Research electronic data capture (REDCap) is a novel workflow methodology and software solution designed for rapid development and deployment of electronic data capture tools to support clinical and translational research. We present: (1) a brief description of the REDCap metadata-driven software toolset; (2) detail concerning the capture and use of study-related metadata from scientific research teams; (3) measures of impact for REDCap; (4) details concerning a consortium network of domestic and international institutions collaborating on the project; and (5) strengths and limitations of the REDCap system. REDCap is currently supporting 286 translational research projects in a growing collaborative network including 27 active partner institutions.
            • Record: found
            • Abstract: found
            • Article: not found

            G*Power 3: A flexible statistical power analysis program for the social, behavioral, and biomedical sciences

            G*Power (Erdfelder, Faul, & Buchner, 1996) was designed as a general stand-alone power analysis program for statistical tests commonly used in social and behavioral research. G*Power 3 is a major extension of, and improvement over, the previous versions. It runs on widely used computer platforms (i.e., Windows XP, Windows Vista, and Mac OS X 10.4) and covers many different statistical tests of the t, F, and chi2 test families. In addition, it includes power analyses for z tests and some exact tests. G*Power 3 provides improved effect size calculators and graphic options, supports both distribution-based and design-based input modes, and offers all types of power analyses in which users might be interested. Like its predecessors, G*Power 3 is free.
              • Record: found
              • Abstract: found
              • Article: not found

              Statistical power analyses using G*Power 3.1: tests for correlation and regression analyses.

              G*Power is a free power analysis program for a variety of statistical tests. We present extensions and improvements of the version introduced by Faul, Erdfelder, Lang, and Buchner (2007) in the domain of correlation and regression analyses. In the new version, we have added procedures to analyze the power of tests based on (1) single-sample tetrachoric correlations, (2) comparisons of dependent correlations, (3) bivariate linear regression, (4) multiple linear regression based on the random predictor model, (5) logistic regression, and (6) Poisson regression. We describe these new features and provide a brief introduction to their scope and handling.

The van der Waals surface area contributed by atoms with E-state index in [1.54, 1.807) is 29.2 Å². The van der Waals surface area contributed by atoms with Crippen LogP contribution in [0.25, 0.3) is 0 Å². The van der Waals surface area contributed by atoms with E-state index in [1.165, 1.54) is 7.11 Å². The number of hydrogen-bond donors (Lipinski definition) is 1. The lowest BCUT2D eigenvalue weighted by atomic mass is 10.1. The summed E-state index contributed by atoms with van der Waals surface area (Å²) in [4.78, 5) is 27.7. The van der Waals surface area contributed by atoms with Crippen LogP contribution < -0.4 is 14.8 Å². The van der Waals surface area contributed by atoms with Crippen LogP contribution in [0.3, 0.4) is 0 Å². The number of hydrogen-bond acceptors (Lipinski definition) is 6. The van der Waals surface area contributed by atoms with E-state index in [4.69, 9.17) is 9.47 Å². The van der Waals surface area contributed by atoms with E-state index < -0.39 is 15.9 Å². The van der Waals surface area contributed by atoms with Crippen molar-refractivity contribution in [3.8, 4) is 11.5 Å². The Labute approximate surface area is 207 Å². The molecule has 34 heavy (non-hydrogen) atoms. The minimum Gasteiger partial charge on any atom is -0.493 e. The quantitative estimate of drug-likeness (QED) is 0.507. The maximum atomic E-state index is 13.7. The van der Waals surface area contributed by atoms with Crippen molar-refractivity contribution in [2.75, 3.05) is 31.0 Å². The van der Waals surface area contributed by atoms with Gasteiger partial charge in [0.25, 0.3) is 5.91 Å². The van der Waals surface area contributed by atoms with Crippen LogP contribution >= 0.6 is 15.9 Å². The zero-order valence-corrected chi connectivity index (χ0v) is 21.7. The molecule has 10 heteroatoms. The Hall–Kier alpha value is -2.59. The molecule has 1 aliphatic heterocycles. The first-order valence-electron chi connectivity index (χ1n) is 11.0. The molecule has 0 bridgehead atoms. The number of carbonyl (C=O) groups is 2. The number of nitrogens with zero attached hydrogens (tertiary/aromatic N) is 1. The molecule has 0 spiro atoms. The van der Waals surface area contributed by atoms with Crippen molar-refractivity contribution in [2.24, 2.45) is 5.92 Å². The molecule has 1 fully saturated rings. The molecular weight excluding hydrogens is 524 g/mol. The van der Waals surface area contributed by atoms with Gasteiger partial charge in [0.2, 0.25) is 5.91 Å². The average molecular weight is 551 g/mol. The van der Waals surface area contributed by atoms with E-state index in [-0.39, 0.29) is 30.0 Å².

Author and article information

                JMIR Res Protoc
                JMIR Res Protoc
                JMIR Research Protocols
                JMIR Publications (Toronto, Canada )
                19 September 2023
                : 12
                : e47496
                [1 ] School of Psychological Sciences and Turner Institute for Brain and Mental Health Monash University Clayton Australia
                [2 ] Victorian Infant Brain Studies (VIBeS) Clinical Sciences Murdoch Children’s Research Institute Melbourne Australia
                [3 ] Peter MacCallum Cancer Centre Melbourne Australia
                [4 ] Virtual and Augmented Reality Services (VARS) eSolutions Monash University Clayton Australia
                [5 ] MRC Cognition and Brain Sciences Unit University of Cambridge Cambridge United Kingdom
                Author notes
                Corresponding Author: Megan Spencer-Smith megan.spencer-smith@ 123456monash.edu
                Author information
                ©Regine Cassandra Lau, Peter John Anderson, Joshua F Wiley, Derek Huang, Faisha Surjatin, Paul McIntosh, Susan Gathercole, Megan Spencer-Smith. Originally published in JMIR Research Protocols (https://www.researchprotocols.org), 19.09.2023.

                This is an open-access article distributed under the terms of the Creative Commons Attribution License ( https://creativecommons.org/licenses/by/4.0/), which permits unrestricted use, distribution, and reproduction in any medium, provided the original work, first published in JMIR Research Protocols, is properly cited. The complete bibliographic information, a link to the original publication on https://www.researchprotocols.org, as well as this copyright and license information must be included.

                : 24 March 2023
                : 2 June 2023
                : 15 June 2023
                : 5 July 2023

                children,working memory,memory training,adaptive training,cognitive training,transfer effects,training effects,cognitive outcomes,randomized controlled trial


                Comment on this article